As many of the world’s major cities wrestle with the problem of expanding populations, they must decide on the best approach to improve the living conditions and prospects of those who find themselves on the bottom rungs of the ladder.
So, in the field of urban policy, there is considerable debate about slums and informal settlements. Much of the discussion centres on whether these areas should be “formalised”, with the responsible authorities exerting closer control and supervision. Or, instead, should they be left to evolve in their own haphazard way outside the system, which might be seen as an unfortunate but inevitable consequence of today’s economic inequalities.
To shed new light on the complexities of such issues and bring them to a wider audience, Lingnan University is organising the Cities and Governance Webinar Series 2022/23.
The mid-December event featured Professor Peter Ho of Zhejiang University’s School of Public Affairs. Regarded as a national expert in China, he has a special interest in planning and development theories – and how to improve them – which has led him to put forward a “Credibility Thesis” and the concept of “embedded activism”.
Ho’s talk looked at the realities of extra-legal housing, key perceptual divergences, and their implications for urban governance.
He noted that the broader urban policy debate is driven by two factors: the demands for efficient markets versus considerations for social welfare. However, a core problem is the lack of policy tools to assess the conditions under which an institutional intervention would be welcome and effective. And this leads to what he terms the conundrum of credible informality.
“A big question all around the globe is what to do with these informal settlements,” said Ho, who is also a professorial fellow at the London School of Economics and Political Sciences. “Governments are oftentimes inclined to ‘clean them up’ with the idea of slum redevelopment or rural reconstruction. But from a theoretical point of view, there is a certain relation between the form of the property rights and their performance.”
In essence, according to neo-classical thinking, if property rights are formal, private and secure, that leads to better performance by the institutions concerned. In such cases, performance can be taken to include not just better buildings, planning and land use. It also extends to achieving in due course higher prices, investment and growth, while reducing crime, health and social problems.
“This argument is quite persistent through time,” Ho said. “But the problem with this premise is that if we want to test and validate the relation between institutional form and performance, a lot of empirical studies cannot determine this relation.”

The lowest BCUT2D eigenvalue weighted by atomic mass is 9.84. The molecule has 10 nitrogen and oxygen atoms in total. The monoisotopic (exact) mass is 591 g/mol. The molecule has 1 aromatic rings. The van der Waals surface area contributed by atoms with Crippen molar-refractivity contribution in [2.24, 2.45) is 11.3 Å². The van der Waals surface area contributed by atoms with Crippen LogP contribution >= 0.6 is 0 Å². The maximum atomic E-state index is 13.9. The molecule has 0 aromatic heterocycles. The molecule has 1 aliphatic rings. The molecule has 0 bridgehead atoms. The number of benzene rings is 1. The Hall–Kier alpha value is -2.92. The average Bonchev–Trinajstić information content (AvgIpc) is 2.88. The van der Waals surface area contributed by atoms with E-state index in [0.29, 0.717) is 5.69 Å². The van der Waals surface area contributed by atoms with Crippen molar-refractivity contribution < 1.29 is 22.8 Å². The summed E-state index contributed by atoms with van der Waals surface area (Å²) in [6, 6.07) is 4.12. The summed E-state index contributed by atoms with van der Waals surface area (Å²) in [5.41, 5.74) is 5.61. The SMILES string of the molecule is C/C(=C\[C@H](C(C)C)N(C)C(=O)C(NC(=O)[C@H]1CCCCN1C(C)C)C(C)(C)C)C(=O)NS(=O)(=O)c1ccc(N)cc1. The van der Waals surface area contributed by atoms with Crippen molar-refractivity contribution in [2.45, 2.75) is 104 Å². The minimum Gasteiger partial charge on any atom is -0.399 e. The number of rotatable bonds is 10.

Indeed, in much of the current orthodox literature on institutions and development, there seems to be an inability to distinguish between the forms and functions of institutions.
This realisation prompted Ho to devise a “Credibility Thesis” in order to shift the paradigm and arrive at a better way of developing practical tools for use in urban planning and other policy areas.
Its underlying premise is that institutional function presides over form, and the former can be expressed by its credibility, which is the perceived social support at a given time and space.
Clearly, though, it is important to have ways of measuring the credibility of public policy initiatives and property rights arrangements in order to gauge when and how to intervene or where to instigate change.
For this, Ho explained, three tools have been developed over the last 10 or so years. One is the conflict analysis model (CAM) to aggregate perceptions of actors on conflict. The second is agent-based modelling (ABM), which measures the relative speed of institutional change. And the third, known as the Formal, Actual and Targeted (FAT) Institutional Framework, can be used to measure perceptual differences of actors on institutions.
Since its development, the latter has been field-tested for different sectors and countries. Illustrating its potential as a policy tool for dealing with extra-legal settlements, it has already been applied in cases involving informal housing in China, also called Small Property Rights Housing (SPRH).
One key finding there is that SPRH now enjoys significant credibility, which is evident from analysis of related investment, access to credit, perceptions about ownership, and security of tenure.
In the wider context, that could have major ramifications for the advancement of empirically-based approaches to property rights and the role of informality in urban policy planning and governance.
“But if the perceptions [of residents] between formal, actual and targeted start to diverge, then the policy becomes less credible and more difficult to implement,” Ho said.